Indeed they were only confirmed as far as he was concerned, when searching further through Marshall's baggage he came across a copy of Sir Thomas Brown's Religio Medici, which from ‘Medici’ he believed to be a treatise on poisons. And when he found foot powder and tooth powder in the boys’ bags, he decided that there was no need for further evidence.
Prisoners of war
The examination lasted until 1 am in the morning, and the party was not allowed to sleep, but made to wait. About an hour later, another official came into the room, and asked the major if he had heard the news – England had declared war on Germany! The party was immediately pounced upon and searched again, and before long they were declared to be prisoners of war. They were told that they would be transported to Magdeburg the next day to be tried as spies.
Instead of Magdeburg they were taken to Bernberg, and again marched through the streets before assembled crowds to the town jail. A boy who knew some English, demanded to know what they were doing in Germany. Marshall answered that they were on holiday, but the boy was disbelieving and began shouting - again in English – what he thought their real purpose was. For the crime of speaking English in the street, he too was arrested.
Marshall and the two boys were kept in the jail, in separate cells, for eight long days, with little to eat or drink, and nothing to do save for listening to the clock chime the quarters as they passed and wondering if the homeopathic medicine was really enough evidence to prove them guilty of espionage.
Released - but not for long
Eventually, the authorities realised their mistake, and the party was released and taken back to Guesten. Their property - including the medicine - was restored to them, and they were given a certificate of safe conduct, stating that they had been examined and were found to be unsuspicious and were allowed to make for home.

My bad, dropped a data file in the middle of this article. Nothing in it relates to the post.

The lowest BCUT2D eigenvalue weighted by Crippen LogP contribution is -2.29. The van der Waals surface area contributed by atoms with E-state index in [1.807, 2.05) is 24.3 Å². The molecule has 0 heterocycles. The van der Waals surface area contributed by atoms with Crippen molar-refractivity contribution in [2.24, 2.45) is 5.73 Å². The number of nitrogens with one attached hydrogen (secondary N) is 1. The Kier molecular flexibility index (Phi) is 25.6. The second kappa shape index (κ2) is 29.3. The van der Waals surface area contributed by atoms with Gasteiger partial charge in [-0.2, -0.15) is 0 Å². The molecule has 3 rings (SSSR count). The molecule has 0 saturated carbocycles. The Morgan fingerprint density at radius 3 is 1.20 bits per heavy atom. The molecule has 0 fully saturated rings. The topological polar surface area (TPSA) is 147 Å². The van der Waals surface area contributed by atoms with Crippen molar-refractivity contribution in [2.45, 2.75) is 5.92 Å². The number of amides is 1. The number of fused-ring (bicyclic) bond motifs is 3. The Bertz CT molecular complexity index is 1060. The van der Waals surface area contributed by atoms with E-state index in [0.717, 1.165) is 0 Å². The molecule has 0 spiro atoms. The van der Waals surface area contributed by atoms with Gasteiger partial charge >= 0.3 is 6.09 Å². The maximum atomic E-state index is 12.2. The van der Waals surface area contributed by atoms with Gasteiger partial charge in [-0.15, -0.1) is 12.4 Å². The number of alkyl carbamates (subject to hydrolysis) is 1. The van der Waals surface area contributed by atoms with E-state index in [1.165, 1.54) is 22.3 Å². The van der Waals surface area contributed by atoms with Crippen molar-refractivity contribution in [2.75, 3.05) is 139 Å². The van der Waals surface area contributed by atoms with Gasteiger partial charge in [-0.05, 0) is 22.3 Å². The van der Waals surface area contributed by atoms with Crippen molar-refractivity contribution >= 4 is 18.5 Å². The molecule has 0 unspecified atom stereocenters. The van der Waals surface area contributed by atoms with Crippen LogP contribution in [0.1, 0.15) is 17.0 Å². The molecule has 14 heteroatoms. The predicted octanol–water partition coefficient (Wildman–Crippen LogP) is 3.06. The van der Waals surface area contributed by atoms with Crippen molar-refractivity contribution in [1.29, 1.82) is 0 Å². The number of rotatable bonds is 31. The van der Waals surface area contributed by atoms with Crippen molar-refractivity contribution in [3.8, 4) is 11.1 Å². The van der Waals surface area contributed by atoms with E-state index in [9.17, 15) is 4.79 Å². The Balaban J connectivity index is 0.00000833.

Travel was slow, sometime on military trains, and there were many diversions. They were told they could only reach Cologne by Frankfurt. They had to keep a low profile; to speak English was positively dangerous, to speak German a risk lest their accents betrayed them. Their nerves were always tense.
At a station called Weltzer, they waited six hours for a 2am train to Cologne, and were just about to board when they were stopped by military officers. They were arrested and handed over to the local police. The three travellers were beginning to lose hope. After five days in prison, they were summoned before a military judge to be tried as spies. They were reassured that that they were to be acquitted and returned to the cell confident that they would shortly be released. After another eight days the military judge told them he thought they had already gone.
On leaving the jail Marshall was handed an Extrablatt which reported the defeat of British forces at St Quentin, and told to take it home with him as greetings from Germany to his fellow countrymen. Back at the station, they finally boarded the 2am train to Cologne, arriving there eight hours later.